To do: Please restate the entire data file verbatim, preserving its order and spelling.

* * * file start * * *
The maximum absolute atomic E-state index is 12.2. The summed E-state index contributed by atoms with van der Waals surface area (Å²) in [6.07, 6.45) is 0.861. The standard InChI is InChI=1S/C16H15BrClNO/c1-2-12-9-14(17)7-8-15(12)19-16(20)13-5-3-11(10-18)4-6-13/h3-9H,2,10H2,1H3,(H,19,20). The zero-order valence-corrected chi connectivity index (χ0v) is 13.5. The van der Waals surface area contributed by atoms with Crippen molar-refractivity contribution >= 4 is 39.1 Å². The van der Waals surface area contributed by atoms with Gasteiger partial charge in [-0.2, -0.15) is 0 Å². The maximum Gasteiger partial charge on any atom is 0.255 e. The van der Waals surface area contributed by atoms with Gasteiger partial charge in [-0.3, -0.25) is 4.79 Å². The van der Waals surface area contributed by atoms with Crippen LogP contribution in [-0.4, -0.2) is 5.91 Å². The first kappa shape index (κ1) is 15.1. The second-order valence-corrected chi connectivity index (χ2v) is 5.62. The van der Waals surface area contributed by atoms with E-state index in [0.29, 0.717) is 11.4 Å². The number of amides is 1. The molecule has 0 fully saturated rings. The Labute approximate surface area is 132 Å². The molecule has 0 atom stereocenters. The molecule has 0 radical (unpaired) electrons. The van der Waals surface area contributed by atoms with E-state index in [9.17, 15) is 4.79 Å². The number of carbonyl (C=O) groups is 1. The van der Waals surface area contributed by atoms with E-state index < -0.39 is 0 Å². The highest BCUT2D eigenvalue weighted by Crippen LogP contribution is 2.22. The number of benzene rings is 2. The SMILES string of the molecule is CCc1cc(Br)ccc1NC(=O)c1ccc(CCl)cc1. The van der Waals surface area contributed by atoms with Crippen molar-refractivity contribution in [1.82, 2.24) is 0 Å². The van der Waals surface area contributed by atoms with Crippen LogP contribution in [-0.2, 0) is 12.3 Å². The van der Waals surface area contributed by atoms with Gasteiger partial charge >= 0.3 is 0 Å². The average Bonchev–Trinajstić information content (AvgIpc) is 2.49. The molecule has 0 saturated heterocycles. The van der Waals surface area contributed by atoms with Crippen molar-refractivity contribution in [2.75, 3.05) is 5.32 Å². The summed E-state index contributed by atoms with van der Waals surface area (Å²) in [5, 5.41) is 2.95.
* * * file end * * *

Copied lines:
The maximum absolute atomic E-state index is 12.2. The summed E-state index contributed by atoms with van der Waals surface area (Å²) in [6.07, 6.45) is 0.861. The standard InChI is InChI=1S/C16H15BrClNO/c1-2-12-9-14(17)7-8-15(12)19-16(20)13-5-3-11(10-18)4-6-13/h3-9H,2,10H2,1H3,(H,19,20). The zero-order valence-corrected chi connectivity index (χ0v) is 13.5. The van der Waals surface area contributed by atoms with Crippen molar-refractivity contribution >= 4 is 39.1 Å². The van der Waals surface area contributed by atoms with Gasteiger partial charge in [-0.2, -0.15) is 0 Å². The maximum Gasteiger partial charge on any atom is 0.255 e. The van der Waals surface area contributed by atoms with Gasteiger partial charge in [-0.3, -0.25) is 4.79 Å². The van der Waals surface area contributed by atoms with Crippen LogP contribution in [-0.4, -0.2) is 5.91 Å². The first kappa shape index (κ1) is 15.1. The second-order valence-corrected chi connectivity index (χ2v) is 5.62. The van der Waals surface area contributed by atoms with E-state index in [0.29, 0.717) is 11.4 Å². The number of amides is 1. The molecule has 0 fully saturated rings. The Labute approximate surface area is 132 Å². The molecule has 0 atom stereocenters. The molecule has 0 radical (unpaired) electrons. The van der Waals surface area contributed by atoms with E-state index in [9.17, 15) is 4.79 Å². The number of carbonyl (C=O) groups is 1. The van der Waals surface area contributed by atoms with E-state index < -0.39 is 0 Å². The highest BCUT2D eigenvalue weighted by Crippen LogP contribution is 2.22. The number of benzene rings is 2. The SMILES string of the molecule is CCc1cc(Br)ccc1NC(=O)c1ccc(CCl)cc1. The van der Waals surface area contributed by atoms with Crippen molar-refractivity contribution in [1.82, 2.24) is 0 Å². The van der Waals surface area contributed by atoms with Crippen LogP contribution in [-0.2, 0) is 12.3 Å². The van der Waals surface area contributed by atoms with Gasteiger partial charge >= 0.3 is 0 Å². The average Bonchev–Trinajstić information content (AvgIpc) is 2.49. The molecule has 0 saturated heterocycles. The van der Waals surface area contributed by atoms with Crippen molar-refractivity contribution in [2.75, 3.05) is 5.32 Å². The summed E-state index contributed by atoms with van der Waals surface area (Å²) in [5, 5.41) is 2.95.